Saturday, October 18, 2003

Margaret Wente

p. A23.

A darkness lifted at last

In 1986, a Massachusetts day-care worker named Gerald Amirault was convicted of sex crimes against children — crimes so hideous they almost defied description. Also convicted were his mother, Violet, who owned the Fells Acres Day School, and his sister, Cheryl, who also worked there. Yesterday, after 17 years behind bars, Mr. Amirault was finally granted parole. Soon he will be a free man again.

Of all the miscarriages of justice committed during the era of hysteria over child sex abuse, the Amirault case is by far the worst. The evidence that convicted him was preposterous. The methods used to browbeat tiny tots into producing it have been thoroughly discredited. His innocence has been obvious for years. Yet a succession of prosecutors, judges and state governors (to say nothing of the media) did their best to keep him rotting.

Fells Acres was started by Gerald's mother, who, over 20 years, built it into a solid family business. Thousands of pre-school children passed through its doors. Gerald, a soft-spoken, gentle man, was good with the kids. He was a husband and father himself.

But there was a new social panic in the air. Across North America, day-care workers were being accused of mass child sex abuse. Social workers sensed a cause, and ambitious prosecutors sensed an opportunity. The children, badgered to come up with lurid tales, obliged. Sympathetic juries were exhorted to believe the children. Hundreds of preschools closed; many people went to prison before their sentences were overturned.

The Amirault family's troubles began when a four-year-old boy wet his pants. Gerald cleaned him up, gave him fresh pants, and sent his wet underwear home in a plastic bag. Several months later, the boy's mother, whose marriage was falling apart, phoned a child-abuse hotline and complained that Gerald had taken her son into a secret room and molested him. Two days before his third child was born, Gerald was arrested on rape charges.

An usual sequence of events ensued. Police and social workers came and handed out a laundry list of "abuse symptoms" to the anxious parents of every child in the school. Then they began asking leading questions of the kids, and offering rewards for the right answers. Soon they had identified no fewer than 19 victims, who had, they said, been raped with broomsticks and forced to drink urine. The children testified that Violet cut the leg off a squirrel and tied a naked boy to a tree in front of the school while teachers and children watched. That evidence was never corroborated.

There was a "magic room" where they were assaulted by a man dressed as a clown, and they were threatened with death if they ever told. The prosecutors explained that the Amiraults were heavily involved in child pornography.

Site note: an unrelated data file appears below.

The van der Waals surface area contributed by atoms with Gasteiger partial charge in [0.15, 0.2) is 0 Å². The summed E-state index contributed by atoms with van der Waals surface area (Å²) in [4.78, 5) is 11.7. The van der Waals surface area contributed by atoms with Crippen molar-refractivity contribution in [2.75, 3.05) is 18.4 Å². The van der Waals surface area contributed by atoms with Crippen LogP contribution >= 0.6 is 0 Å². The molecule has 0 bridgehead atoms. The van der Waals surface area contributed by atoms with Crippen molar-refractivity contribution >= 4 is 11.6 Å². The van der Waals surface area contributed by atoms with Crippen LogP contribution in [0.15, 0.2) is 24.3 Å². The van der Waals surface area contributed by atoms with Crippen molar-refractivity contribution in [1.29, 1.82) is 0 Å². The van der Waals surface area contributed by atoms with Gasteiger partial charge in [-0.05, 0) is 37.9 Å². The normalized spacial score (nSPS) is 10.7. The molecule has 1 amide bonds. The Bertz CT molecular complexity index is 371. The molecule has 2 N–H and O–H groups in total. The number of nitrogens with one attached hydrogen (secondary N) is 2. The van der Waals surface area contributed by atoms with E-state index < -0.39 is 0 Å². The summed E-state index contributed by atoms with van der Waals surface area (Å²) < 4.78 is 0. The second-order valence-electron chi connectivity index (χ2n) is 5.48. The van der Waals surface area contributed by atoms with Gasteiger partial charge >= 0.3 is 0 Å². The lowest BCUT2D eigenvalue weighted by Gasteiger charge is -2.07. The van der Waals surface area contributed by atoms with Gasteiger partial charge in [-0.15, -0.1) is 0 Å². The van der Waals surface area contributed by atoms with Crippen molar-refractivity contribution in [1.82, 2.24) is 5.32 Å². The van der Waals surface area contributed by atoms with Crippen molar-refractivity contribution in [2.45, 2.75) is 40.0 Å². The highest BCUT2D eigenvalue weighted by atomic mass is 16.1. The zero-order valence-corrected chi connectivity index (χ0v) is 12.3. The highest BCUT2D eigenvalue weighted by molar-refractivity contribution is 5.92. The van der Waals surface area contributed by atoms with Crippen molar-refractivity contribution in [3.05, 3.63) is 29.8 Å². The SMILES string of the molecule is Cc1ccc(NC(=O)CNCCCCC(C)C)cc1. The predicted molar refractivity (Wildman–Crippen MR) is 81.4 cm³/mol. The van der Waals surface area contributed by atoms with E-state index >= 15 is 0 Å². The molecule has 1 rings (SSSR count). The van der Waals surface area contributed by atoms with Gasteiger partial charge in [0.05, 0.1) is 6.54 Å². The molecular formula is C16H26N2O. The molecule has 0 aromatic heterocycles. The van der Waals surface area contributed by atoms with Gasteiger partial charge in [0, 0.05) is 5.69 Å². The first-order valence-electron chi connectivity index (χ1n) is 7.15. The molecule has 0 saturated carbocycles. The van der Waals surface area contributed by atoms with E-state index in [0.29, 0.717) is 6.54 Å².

Curiously, there was not a single sign of physical abuse. No one asked why nobody in the school ever told or noticed, or how all those kids remained so cheerily enthusiastic about the place. No one thought it unbelievable that an exemplary grandmother of 62 would suddenly start raping four-year-olds. No shred of pornography was ever found.

But as the prosecutor told the jury, that didn't mean there wasn't any. The scourge of sex abuse was terrible, and eradicating it was all that mattered. And so the Amiraults were convicted on all counts. Cheryl and Violet drew eight to 20 years. Gerald, tried separately, got 30 to 40. The families of the child victims got $20-million in compensation.

Over the next years, the Amiraults launched a series of appeals. A lower court overturned the women's convictions, but a higher court reinstated them. Violet and Cheryl were repeatedly denied parole because they refused to admit their guilt. In 1997, Violet, out on bail, died at age 74 of stomach cancer. In 1999, Cheryl was released for time served.

For the Massachusetts judiciary, the Amirault affair is a disgrace. The judge who overturned the women's convictions (and whose ruling was itself overturned) had this to say: "This case ought to leave no one feeling confident except for one thing: Justice was not done."

The prosecutors in the case did well. One, crusading on his record of being tough with sex offenders, went on to become the state's attorney-general. Several governors — including Paul Cellucci, now U.S. ambassador to Canada — refused to commute Mr. Amirault's sentence. Gerald Amirault did have one superb champion, The Wall Street Journal's Dorothy Rabinovitz, who has written tirelessly and with immense passion about the case for years. She deserves much credit for what happened yesterday.

You can't escape the irony that Massachusetts is the place that gave us Salem. Fortunately, we don't believe in witches any more. We're too rational for that.

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Created: November 24, 2003
Last modified: January 14, 2004
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